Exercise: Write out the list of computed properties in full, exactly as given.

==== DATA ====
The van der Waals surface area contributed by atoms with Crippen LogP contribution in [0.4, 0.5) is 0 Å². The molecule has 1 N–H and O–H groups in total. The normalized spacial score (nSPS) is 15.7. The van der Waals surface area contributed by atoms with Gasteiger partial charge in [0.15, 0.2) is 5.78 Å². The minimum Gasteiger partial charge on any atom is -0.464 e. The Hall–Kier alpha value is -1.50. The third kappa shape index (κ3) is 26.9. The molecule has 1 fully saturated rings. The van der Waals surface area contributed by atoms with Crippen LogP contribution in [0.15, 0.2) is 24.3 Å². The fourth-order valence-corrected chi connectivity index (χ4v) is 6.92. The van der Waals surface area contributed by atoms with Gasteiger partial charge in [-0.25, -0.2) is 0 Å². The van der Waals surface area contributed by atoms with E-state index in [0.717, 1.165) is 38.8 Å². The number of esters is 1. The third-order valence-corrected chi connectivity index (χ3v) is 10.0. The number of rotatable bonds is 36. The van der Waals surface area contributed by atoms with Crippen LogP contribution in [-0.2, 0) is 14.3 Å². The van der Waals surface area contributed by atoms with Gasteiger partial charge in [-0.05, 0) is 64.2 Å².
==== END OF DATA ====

The van der Waals surface area contributed by atoms with Crippen LogP contribution in [0.4, 0.5) is 0 Å². The molecule has 1 N–H and O–H groups in total. The normalized spacial score (nSPS) is 15.7. The van der Waals surface area contributed by atoms with Gasteiger partial charge in [0.15, 0.2) is 5.78 Å². The minimum Gasteiger partial charge on any atom is -0.464 e. The Hall–Kier alpha value is -1.50. The third kappa shape index (κ3) is 26.9. The molecule has 1 fully saturated rings. The van der Waals surface area contributed by atoms with Crippen LogP contribution in [0.15, 0.2) is 24.3 Å². The fourth-order valence-corrected chi connectivity index (χ4v) is 6.92. The van der Waals surface area contributed by atoms with Gasteiger partial charge in [-0.25, -0.2) is 0 Å². The van der Waals surface area contributed by atoms with E-state index in [0.717, 1.165) is 38.8 Å². The number of esters is 1. The third-order valence-corrected chi connectivity index (χ3v) is 10.0. The number of rotatable bonds is 36. The van der Waals surface area contributed by atoms with Crippen LogP contribution in [-0.2, 0) is 14.3 Å². The van der Waals surface area contributed by atoms with Gasteiger partial charge in [-0.05, 0) is 64.2 Å².